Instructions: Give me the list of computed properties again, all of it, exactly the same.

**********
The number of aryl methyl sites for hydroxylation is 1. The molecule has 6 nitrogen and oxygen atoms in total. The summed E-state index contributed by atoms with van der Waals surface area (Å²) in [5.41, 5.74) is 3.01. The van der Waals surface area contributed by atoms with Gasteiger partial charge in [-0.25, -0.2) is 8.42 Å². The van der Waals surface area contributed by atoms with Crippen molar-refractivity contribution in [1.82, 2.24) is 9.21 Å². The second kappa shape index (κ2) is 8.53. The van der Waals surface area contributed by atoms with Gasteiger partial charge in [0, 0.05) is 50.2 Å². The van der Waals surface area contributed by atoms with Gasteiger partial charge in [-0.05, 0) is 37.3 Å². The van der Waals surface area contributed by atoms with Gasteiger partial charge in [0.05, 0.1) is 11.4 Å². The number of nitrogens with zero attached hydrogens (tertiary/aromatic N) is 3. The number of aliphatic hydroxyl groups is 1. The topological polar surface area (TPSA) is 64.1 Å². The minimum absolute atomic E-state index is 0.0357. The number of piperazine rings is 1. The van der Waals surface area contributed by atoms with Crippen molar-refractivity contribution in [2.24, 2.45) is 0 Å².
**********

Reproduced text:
The number of aryl methyl sites for hydroxylation is 1. The molecule has 6 nitrogen and oxygen atoms in total. The summed E-state index contributed by atoms with van der Waals surface area (Å²) in [5.41, 5.74) is 3.01. The van der Waals surface area contributed by atoms with Gasteiger partial charge in [-0.25, -0.2) is 8.42 Å². The van der Waals surface area contributed by atoms with Crippen molar-refractivity contribution in [1.82, 2.24) is 9.21 Å². The second kappa shape index (κ2) is 8.53. The van der Waals surface area contributed by atoms with Gasteiger partial charge in [0, 0.05) is 50.2 Å². The van der Waals surface area contributed by atoms with Gasteiger partial charge in [-0.05, 0) is 37.3 Å². The van der Waals surface area contributed by atoms with Gasteiger partial charge in [0.05, 0.1) is 11.4 Å². The number of nitrogens with zero attached hydrogens (tertiary/aromatic N) is 3. The number of aliphatic hydroxyl groups is 1. The topological polar surface area (TPSA) is 64.1 Å². The minimum absolute atomic E-state index is 0.0357. The number of piperazine rings is 1. The van der Waals surface area contributed by atoms with Crippen molar-refractivity contribution in [2.24, 2.45) is 0 Å².